Tempest RisingTempest Rising by Tracy Deebs
My rating: 3 of 5 stars

Initial reaction: Cliched, but not terrible. There were times when I followed the narrative well enough, but it’s something of a predictable story. Nonetheless, I think I’m going to follow this series through to the end.

Full review:

Tracy Deebs’s “Tempest” series has been on my reading list for a long, long time, probably ever since the first book was released, but I just never had the opportunity to peruse it until now. I definitely have a love for stories set on the water and even mythos surrounding(which include mermaids). So I can only give myself a smack on the forehead for how long I’ve waited to pick up “Tempest Rising.” For what it offered – it was entertaining. Very cliche, but entertaining.

I’ll probably be in the minority for saying that I liked Tempest’s sharp narrative voice and tone, even if I didn’t always align with her perspective on things. Tempest is a young woman who is faced with turning into a mermaid as she approaches her seventeenth year. She’s bitter about the change, notably she hates her mermaid lineage because she blames it for pulling her family apart. Her mother’s been missing for six years, leaving behind a father who struggles to care for his three kids, including Tempest.

Tempest starts changing into her mermaid roots more with each passing day. The sea provides an irresistible call to her, she starts growing gills and webbed feet. Much of this is territory that I’ve already seen in other mermaid media in the YA spectrum (like the Disney movie “The Thirteenth Year”), but I’m probably more forgiving of it because while I know where it’s going, the narrative kept my attention.

Tempest is a female surfer, so that was another bonus in this story, but lo and behold, she meets a mysterious guy who she feels incredibly drawn to and feel an “electric” charge with him. Never mind that Tempest already has a boyfriend with a relationship on the rocks because of what she can’t tell him. I suspected that it would go in a love triangle route after a time. I couldn’t help but throw up my hands after a point and say “Oh dear, here we go. I’ve read this story plenty of times in YA.”

I think Deebs actually does a decent job with the relationships (apart from several repetitive turns of phrase, and probably more dramatic than they needed to be – “more power than I’d ever known” and things like that. There was also the love triangle, which I really think stunted this book from being more than it was). It is cliche, but it’s definitely not the most painful that I’ve personally come across in this genre or age group.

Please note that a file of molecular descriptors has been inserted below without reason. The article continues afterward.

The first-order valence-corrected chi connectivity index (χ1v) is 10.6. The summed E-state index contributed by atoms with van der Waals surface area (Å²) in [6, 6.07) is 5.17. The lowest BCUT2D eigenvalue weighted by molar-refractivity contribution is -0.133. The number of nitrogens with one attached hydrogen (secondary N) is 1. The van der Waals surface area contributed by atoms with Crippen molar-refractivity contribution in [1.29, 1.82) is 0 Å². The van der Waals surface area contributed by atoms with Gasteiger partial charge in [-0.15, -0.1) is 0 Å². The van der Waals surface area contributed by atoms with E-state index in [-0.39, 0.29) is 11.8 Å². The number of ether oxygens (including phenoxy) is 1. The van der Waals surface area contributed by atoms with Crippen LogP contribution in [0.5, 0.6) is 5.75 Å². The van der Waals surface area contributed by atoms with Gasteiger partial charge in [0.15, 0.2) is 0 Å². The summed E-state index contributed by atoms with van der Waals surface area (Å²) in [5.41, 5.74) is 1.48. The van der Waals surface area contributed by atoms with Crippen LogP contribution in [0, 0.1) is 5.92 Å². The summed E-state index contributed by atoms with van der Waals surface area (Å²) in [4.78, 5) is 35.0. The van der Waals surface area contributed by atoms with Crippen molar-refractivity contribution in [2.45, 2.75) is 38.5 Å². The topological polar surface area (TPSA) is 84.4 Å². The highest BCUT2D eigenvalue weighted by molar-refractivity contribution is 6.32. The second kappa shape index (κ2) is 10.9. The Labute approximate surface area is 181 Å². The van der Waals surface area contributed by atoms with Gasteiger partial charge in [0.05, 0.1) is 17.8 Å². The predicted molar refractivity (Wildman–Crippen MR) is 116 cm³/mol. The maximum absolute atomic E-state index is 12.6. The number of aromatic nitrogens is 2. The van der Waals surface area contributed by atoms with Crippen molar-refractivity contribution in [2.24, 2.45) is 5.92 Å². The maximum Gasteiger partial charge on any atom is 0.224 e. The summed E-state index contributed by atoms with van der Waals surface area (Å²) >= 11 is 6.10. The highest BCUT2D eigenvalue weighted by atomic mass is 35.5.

In the end, I was actually fine with the way the relationships and revelations were handled. I did feel for Tempest when certain measures revolving around her mother’s identity and such were revealed. I also really enjoyed the worldbuilding/establishment and the tensions created with respect to the world. But the love triangle/handling felt all too familiar and not done as well for the character development. It felt like it forced its hand more often than not. And not just Mark’s character was shortchanged, so was Kona’s. I wanted to like Kona more but he felt like a formula. The “mysterious” aide that comes out of nowhere, tells Tempest her life belongs with the sea, and he came across as too 2-D. Mark wasn’t much better either, but I understood that Tempest’s relationship with him was on again/off again.

I think the story had enough pull for me to see what happens in future installments, what with liking the narrative voice and world enough to continue. It’s enjoyable if you are okay with knowing what to expect, but I’ll admit I wasn’t always okay with the familiarity, and I think it could’ve dialed back on the cliches.

Overall score: 3/5 stars

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